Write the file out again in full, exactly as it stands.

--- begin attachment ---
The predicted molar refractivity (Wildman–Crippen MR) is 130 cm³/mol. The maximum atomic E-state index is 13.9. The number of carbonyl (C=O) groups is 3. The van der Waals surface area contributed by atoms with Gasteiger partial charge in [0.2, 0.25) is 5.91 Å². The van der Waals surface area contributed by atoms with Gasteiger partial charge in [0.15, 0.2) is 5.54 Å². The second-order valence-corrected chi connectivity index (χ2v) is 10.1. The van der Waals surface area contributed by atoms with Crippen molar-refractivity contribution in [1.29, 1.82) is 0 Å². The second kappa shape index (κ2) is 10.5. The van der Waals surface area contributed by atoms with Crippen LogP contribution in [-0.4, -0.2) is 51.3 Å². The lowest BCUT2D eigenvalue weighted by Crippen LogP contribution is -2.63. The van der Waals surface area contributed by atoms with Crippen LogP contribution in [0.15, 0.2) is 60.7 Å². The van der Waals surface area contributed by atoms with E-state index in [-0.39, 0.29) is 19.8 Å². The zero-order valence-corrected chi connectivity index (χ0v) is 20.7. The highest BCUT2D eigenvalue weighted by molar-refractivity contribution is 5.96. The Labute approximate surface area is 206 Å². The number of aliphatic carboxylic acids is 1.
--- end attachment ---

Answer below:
The predicted molar refractivity (Wildman–Crippen MR) is 130 cm³/mol. The maximum atomic E-state index is 13.9. The number of carbonyl (C=O) groups is 3. The van der Waals surface area contributed by atoms with Gasteiger partial charge in [0.2, 0.25) is 5.91 Å². The van der Waals surface area contributed by atoms with Gasteiger partial charge in [0.15, 0.2) is 5.54 Å². The second-order valence-corrected chi connectivity index (χ2v) is 10.1. The van der Waals surface area contributed by atoms with Crippen molar-refractivity contribution in [1.29, 1.82) is 0 Å². The second kappa shape index (κ2) is 10.5. The van der Waals surface area contributed by atoms with Crippen LogP contribution in [-0.4, -0.2) is 51.3 Å². The lowest BCUT2D eigenvalue weighted by Crippen LogP contribution is -2.63. The van der Waals surface area contributed by atoms with Crippen LogP contribution in [0.15, 0.2) is 60.7 Å². The van der Waals surface area contributed by atoms with E-state index in [-0.39, 0.29) is 19.8 Å². The zero-order valence-corrected chi connectivity index (χ0v) is 20.7. The highest BCUT2D eigenvalue weighted by molar-refractivity contribution is 5.96. The Labute approximate surface area is 206 Å². The number of aliphatic carboxylic acids is 1.